Winthrop to Ellensburg

17 Aug

On Sunday we left the tourist mecca of Winthrop and took US 97 south to Ellensburg. The traffic was unbelievably heavy making it impossible to enjoy the scenery. We did pull off at an historical marker near the Wenatchee River to stretch, read the marker, and take a few pictures. Since irrigation is plentiful along the rivers in Washington, land that would otherwise be quite barren to the eye is rife with fruit orchards and grapes and other crops.


Small roadside stands appear all along the route offering all sorts of produce. The river is dammed in several places creating lakes for boating and other water activities.


The roadside marker told of a strong earthquake which brought down the stone from the cliff pictured and revealed the lava tubes, black lines in the photo, as the mountain was once an active volcano.


My experience with the heavy traffic, the fact that campgrounds in the area are quite full in the near future, and their high prices [especially with the Labor Day weekend coming up] made me decide to abandon plans to go on to the Olympic Peninsula. Plans are to stop in Yakima for ‘minor’ recall repairs on the Ford; that appointment is on the 22nd so there’s time to decide where to go from here….

Trip to Town

11 Aug

We walked to town [only two blocks] at about 6:30 this morning to get some pictures before the traffic built up. Going and coming home, we saw a number of mule deer including this townie.


Having been a great fan of Western movies growing up, I can visualize the horses and wagons passing thru the dusty/sandy streets, bad guys shooting from rooftops, the sound of cowboy boots on the boardwalk….





















And back at the ranch…I mean campground…

Pine Near RV Park

(I have to say that Pippy was a great girl as we spotted and took pictures of the townie, the buildings, and all. Our picture taking routine requires her to stand/sit quietly with me standing on her leash, positioning the camera, shooting pics, and resuming our walk.)

10 Aug

Having heard conflicting comments as to whether ‘deer whistles’ have any value in deterring deer from running in front of your vehicle, I still bought and installed a pair. This was after my friend hit a deer on her short drive, a mile, from work at Crazy Horse Memorial to our campground. She had no whistles and her vehicle suffered substantial damage. Although I still don’t know if deer can hear and are alarmed by the whistles, I saw three deer in two days who clearly intended to cross the highway in front of me and, instead, turned and hightailed it back into the woods. And a little later a wild turkey, despite my approach, decided to cross the road on foot. Only at the last split second did he take wing and avoid what would have been a fatal mishap. This raises the question whether turkeys can hear the whistles if indeed the gadgets do whistle…. On that same day, we passed two dead deer, lying on the berm, who I assume were struck by vehicles with no whistles?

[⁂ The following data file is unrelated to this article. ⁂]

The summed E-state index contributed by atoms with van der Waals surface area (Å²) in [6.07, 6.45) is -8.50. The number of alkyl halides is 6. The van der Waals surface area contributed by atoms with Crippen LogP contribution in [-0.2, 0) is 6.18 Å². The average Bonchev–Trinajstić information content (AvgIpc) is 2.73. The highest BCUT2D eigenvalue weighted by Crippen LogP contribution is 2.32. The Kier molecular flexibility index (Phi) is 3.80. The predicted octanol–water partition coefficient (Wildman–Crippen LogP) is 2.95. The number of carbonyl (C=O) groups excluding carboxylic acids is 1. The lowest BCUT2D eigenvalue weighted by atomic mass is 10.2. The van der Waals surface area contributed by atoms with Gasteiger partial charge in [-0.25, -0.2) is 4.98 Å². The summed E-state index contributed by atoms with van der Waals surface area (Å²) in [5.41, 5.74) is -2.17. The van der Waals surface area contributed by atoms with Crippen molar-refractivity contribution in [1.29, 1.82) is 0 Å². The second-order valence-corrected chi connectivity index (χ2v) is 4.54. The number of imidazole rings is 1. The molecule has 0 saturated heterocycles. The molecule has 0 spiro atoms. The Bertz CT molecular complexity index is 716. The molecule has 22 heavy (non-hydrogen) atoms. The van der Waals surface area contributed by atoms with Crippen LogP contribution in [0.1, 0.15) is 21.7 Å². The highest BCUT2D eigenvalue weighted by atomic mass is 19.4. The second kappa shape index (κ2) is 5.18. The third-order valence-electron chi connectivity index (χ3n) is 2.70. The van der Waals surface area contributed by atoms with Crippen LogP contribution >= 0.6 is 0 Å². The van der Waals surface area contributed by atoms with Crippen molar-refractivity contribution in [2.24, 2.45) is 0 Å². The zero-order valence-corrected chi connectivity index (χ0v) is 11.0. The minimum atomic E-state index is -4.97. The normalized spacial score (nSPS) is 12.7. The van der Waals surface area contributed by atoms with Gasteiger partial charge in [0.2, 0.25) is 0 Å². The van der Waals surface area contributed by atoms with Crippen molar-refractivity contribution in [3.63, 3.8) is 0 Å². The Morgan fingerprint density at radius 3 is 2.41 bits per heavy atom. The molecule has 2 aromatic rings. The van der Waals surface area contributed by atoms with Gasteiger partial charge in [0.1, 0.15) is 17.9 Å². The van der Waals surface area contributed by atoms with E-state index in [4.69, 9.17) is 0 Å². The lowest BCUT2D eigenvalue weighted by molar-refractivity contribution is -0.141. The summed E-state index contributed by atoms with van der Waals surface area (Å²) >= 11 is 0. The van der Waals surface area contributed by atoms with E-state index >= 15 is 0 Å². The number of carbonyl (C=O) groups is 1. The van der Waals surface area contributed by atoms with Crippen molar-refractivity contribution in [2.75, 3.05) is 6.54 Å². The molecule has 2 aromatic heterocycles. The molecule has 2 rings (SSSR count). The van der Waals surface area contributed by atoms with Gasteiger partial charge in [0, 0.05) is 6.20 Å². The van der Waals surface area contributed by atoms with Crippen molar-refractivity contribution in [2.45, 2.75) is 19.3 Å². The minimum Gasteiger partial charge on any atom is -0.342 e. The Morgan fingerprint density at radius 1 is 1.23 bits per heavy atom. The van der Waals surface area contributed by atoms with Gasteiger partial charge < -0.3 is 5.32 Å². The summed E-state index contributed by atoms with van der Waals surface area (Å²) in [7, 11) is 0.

Be that as it may, we are now in Washington having spent our first two nights in the state at the Cedar RV Park in Ione. When I called the day before, I was told there were no spaces with hookups available but I could dry-camp for a couple of days. When I arrived, the owner offered to locate me in front of his garage/shop building with electric and cable hookups as the temps were forecast to be quite warm. And, indeed, they were: my outside thermometer registered 102! The following morning, the owner told me that one of his monthly tenants [construction and mine workers] had to leave for a family emergency. So we spend the second night in a shady spot in the woods with full hookups.